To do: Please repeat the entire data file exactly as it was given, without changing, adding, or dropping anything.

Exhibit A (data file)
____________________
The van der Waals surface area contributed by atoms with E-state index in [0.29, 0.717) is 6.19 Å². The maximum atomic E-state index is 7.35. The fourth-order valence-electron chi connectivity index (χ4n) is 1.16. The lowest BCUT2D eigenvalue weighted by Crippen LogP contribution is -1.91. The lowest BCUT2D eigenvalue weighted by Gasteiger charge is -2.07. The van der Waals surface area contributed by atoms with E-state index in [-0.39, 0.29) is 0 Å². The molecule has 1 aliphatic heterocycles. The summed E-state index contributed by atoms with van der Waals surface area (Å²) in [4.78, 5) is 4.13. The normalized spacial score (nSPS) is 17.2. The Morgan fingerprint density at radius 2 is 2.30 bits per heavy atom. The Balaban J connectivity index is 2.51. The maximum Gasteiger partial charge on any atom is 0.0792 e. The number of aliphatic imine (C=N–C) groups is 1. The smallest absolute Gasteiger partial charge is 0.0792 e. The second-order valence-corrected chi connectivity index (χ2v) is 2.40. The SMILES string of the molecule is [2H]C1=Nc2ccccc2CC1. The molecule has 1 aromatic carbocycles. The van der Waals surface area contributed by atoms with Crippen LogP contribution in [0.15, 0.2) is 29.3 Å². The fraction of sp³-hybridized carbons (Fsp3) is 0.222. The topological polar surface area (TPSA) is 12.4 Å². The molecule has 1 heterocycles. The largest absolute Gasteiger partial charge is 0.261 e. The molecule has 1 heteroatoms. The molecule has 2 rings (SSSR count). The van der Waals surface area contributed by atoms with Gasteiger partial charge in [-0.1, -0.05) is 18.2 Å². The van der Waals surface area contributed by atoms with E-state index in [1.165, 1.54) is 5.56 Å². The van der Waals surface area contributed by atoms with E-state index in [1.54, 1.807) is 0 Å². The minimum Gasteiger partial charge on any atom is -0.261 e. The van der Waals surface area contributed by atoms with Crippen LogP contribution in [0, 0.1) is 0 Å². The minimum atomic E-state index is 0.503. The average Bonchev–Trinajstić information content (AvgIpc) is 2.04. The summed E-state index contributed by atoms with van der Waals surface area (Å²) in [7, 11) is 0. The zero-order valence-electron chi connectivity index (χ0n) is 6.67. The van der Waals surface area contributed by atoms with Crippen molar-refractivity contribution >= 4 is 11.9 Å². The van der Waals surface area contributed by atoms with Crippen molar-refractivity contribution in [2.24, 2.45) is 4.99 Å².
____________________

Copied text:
The van der Waals surface area contributed by atoms with E-state index in [0.29, 0.717) is 6.19 Å². The maximum atomic E-state index is 7.35. The fourth-order valence-electron chi connectivity index (χ4n) is 1.16. The lowest BCUT2D eigenvalue weighted by Crippen LogP contribution is -1.91. The lowest BCUT2D eigenvalue weighted by Gasteiger charge is -2.07. The van der Waals surface area contributed by atoms with E-state index in [-0.39, 0.29) is 0 Å². The molecule has 1 aliphatic heterocycles. The summed E-state index contributed by atoms with van der Waals surface area (Å²) in [4.78, 5) is 4.13. The normalized spacial score (nSPS) is 17.2. The Morgan fingerprint density at radius 2 is 2.30 bits per heavy atom. The Balaban J connectivity index is 2.51. The maximum Gasteiger partial charge on any atom is 0.0792 e. The number of aliphatic imine (C=N–C) groups is 1. The smallest absolute Gasteiger partial charge is 0.0792 e. The second-order valence-corrected chi connectivity index (χ2v) is 2.40. The SMILES string of the molecule is [2H]C1=Nc2ccccc2CC1. The molecule has 1 aromatic carbocycles. The van der Waals surface area contributed by atoms with Crippen LogP contribution in [0.15, 0.2) is 29.3 Å². The fraction of sp³-hybridized carbons (Fsp3) is 0.222. The topological polar surface area (TPSA) is 12.4 Å². The molecule has 1 heterocycles. The largest absolute Gasteiger partial charge is 0.261 e. The molecule has 1 heteroatoms. The molecule has 2 rings (SSSR count). The van der Waals surface area contributed by atoms with Gasteiger partial charge in [-0.1, -0.05) is 18.2 Å². The van der Waals surface area contributed by atoms with E-state index in [1.165, 1.54) is 5.56 Å². The van der Waals surface area contributed by atoms with E-state index in [1.54, 1.807) is 0 Å². The minimum Gasteiger partial charge on any atom is -0.261 e. The van der Waals surface area contributed by atoms with Crippen LogP contribution in [0, 0.1) is 0 Å². The minimum atomic E-state index is 0.503. The average Bonchev–Trinajstić information content (AvgIpc) is 2.04. The summed E-state index contributed by atoms with van der Waals surface area (Å²) in [7, 11) is 0. The zero-order valence-electron chi connectivity index (χ0n) is 6.67. The van der Waals surface area contributed by atoms with Crippen molar-refractivity contribution >= 4 is 11.9 Å². The van der Waals surface area contributed by atoms with Crippen molar-refractivity contribution in [2.24, 2.45) is 4.99 Å².